Then there was the red wig. Hairs from the wig were found on the victim's body. The wig was found in the plumbing of Bembenek's duplex. Bembenek says she would not have been dumb enough to try to flush an entire wig down a toilet without cutting it into little pieces. Her duplex shared a sewer pipe with the adjacent apartment. Bembenek believes a former roommate, turned adversary, flushed the wig down the neighbors' toilet.

"She asked them if she could change her clothes in the bathroom. And right after she got out of the bathroom, the toilet got plugged up. And that's all we know," Bembenek told us.

The controversy over Bembenek's conviction flared up after she was captured in Canada. Her lawyers there made a strong case that Bembenek was framed.

So in 1992, Milwaukee County launched a John Doe investigation. Among the findings, Judge William Haese said, "Significant mistakes were made in the investigation of the murder of Christine Schultz."

However, Judge Haese and Campion Kerston, a special prosecutor, found no evidence that Bembenek was framed.

"There simply is no evidence of criminal misconduct," Kerston said. "There were mistakes, but they didn't rise to the level of criminal wrong doing."

The John Doe did not try to determine if Bembenek was guilty or innocent. But the deputy medical examiner had her own theory on that.

"I think all the evidence points to her innocence, rather than her guilt," Samuels said.

Despite the circumstantial case, a jury convicted Bembenek of first degree murder.

Since then, Bembenek's defense team has learned more about the gun, the bullet, the gag, and the wig, but her attempts to appeal her conviction have all been denied.

A few months after the John Doe, Bbembenek pled "no contest" to second degree murder, was found guilty by a judge, and was released from custody. She has since appealed that conviction, all the way up to the U.S. Supreme Court. Each time, the appeal has been denied, not on the merits of the case, but on a legal technicality. When Bembenek pled "no contest", she gave up her right to appeal her conviction.

Unless she gets a pardon from Governor Doyle, she will forever remain convicted of second degree murder in the death of Christine Schultz.

Thursday, November 11, 2010

This Week in Innocence: Why the Hell is Kenny Hulshoff Still Practicing Law?

Reposted from Radley Balko's blog at

Radley Balko | November 10, 2010

Last week, Missouri Circuit Court Judge Judge Warren McElwain declared Dale Helmig innocent of killing his mother in 1993. Helmig was convicted in 1996. In his ruling, McElwain declared Helmig to be "the victim of a fundamental miscarriage of justice."

Many factors contributed to Helmig's conviction, including an inept public defender, false police testimony, and snitch testimony from inmates. But McElwain went out of his way to criticize the behavior of former Missouri prosecutor Kenny Hulshoff.

In his opinion, McElwain cited numerous instances where either Hulshof or Schollmeyer presented testimony that was later shown to be false and that they should have known was false. One section is titled “Kenny Hulshof knew or should have known that the testimony presented was false that Dale Helmig tacitly admitted killing his mother.”

In another section, McElwain states that Hulshof made improper use of unsupported testimony that Dale Helmig and his mother had been in a fight in which Helmig allegedly threw hot coffee in his mother’s face. That altercation, at a restaurant, actually involved Norma Helmig and Ted Helmig, her estranged husband.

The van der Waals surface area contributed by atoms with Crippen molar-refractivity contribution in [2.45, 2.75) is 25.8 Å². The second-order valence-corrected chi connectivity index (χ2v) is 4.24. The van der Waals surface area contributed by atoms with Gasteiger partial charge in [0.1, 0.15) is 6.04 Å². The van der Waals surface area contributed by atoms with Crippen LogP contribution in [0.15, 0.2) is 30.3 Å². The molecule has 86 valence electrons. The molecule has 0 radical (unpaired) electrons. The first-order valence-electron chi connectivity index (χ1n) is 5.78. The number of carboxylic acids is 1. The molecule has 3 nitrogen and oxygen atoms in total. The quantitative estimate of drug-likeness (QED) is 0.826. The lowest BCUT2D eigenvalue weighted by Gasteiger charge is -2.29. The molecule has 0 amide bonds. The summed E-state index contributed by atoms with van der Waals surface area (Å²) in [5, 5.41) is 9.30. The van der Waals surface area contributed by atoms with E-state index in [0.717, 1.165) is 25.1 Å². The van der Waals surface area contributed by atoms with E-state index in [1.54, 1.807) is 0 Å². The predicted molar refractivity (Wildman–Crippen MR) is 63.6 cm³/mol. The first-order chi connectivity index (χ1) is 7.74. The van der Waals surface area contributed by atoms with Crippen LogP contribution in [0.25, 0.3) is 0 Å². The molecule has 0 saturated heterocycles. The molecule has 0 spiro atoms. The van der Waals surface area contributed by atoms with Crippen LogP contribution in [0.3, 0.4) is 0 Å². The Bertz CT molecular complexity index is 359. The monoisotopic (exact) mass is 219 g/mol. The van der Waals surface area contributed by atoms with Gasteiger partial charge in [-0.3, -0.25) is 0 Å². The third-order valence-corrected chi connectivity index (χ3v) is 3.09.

“Even though the prosecution could not find a witness to substantiate this allegation, that did not stop them from trying to put the unproven and very inflammatory fact before the jury,” McElwain wrote.

This is the second case in two years in which Hulshoff has been cited by a judge for misconduct that helped convict an innocent person. In February 2009, Missouri Circuit Court Judge Richard Callahan declared Joshua Kezer innocent of the 1992 murder of college student Angela Mischelle Lawless. Kezer was convicted in 1994. From the A.P. report last year:

[Callahan's] 44-page decision included a stinging rebuke of Hulshof, saying he withheld key evidence from defense attorneys and embellished details in his closing arguments.

Other than a statement Tuesday in which he affirmed his belief that Kezer is guilty, Hulshof has declined to comment.

The state's prosecution was based on the testimony of another suspect in Lawless' death who said he saw Kezer at a nearby convenience store on the night of the killing. But he gave conflicting testimony and three jail inmates who claimed Kezer had confessed to the killing later acknowledged lying in hopes of getting reduced sentences.

Back in 2008, the A.P. found five other cases in which Hulshoff was accused of prosecutorial misconduct. So what has happened to Hulshoff? For starters, he parlayed his tough-on-crime record as a prosecutor into a run for Congress, where he served for six terms. In 2008, he was the GOP nominee for governor of Missouri. He nearly became the president of the University of Missouri at Columbia. Currently, he has offices in Kansas City, St. Louis, and Washington, D.C. as a lobbyist for the white shoe law firm Polsinelli Shughart.

A couple weeks ago, a Reason commenter wrote that convicting an innocent person of murder ought have a similar effect on a prosecutor's career that, say, amputating the wrong limb would have on a doctor's. That sounds about right. At minimum it demonstrates a degree of negligence that ought to bar a prosecutor from ever prosecuting a case again. He has destroyed an innocent person's life, prolonged suffering for the victim's family and, of coruse, allowed the actual murderer to get away with the crime. If it can be shown that a prosecutor's deliberate misconduct contributed to a wrongful conviction, he should lose his license to practice law.

Hulshoff has done it twice. That we know of. And it's not like no one in Missouri knew about his aggressiveness. Yet he not only gets to continue practicing law as a jet-setting lobbyist, thanks to absolute immunity he'll never have to pay a dime of the fat salary those aggressive tactics won him to Joshua Kezer or Dale Helmig.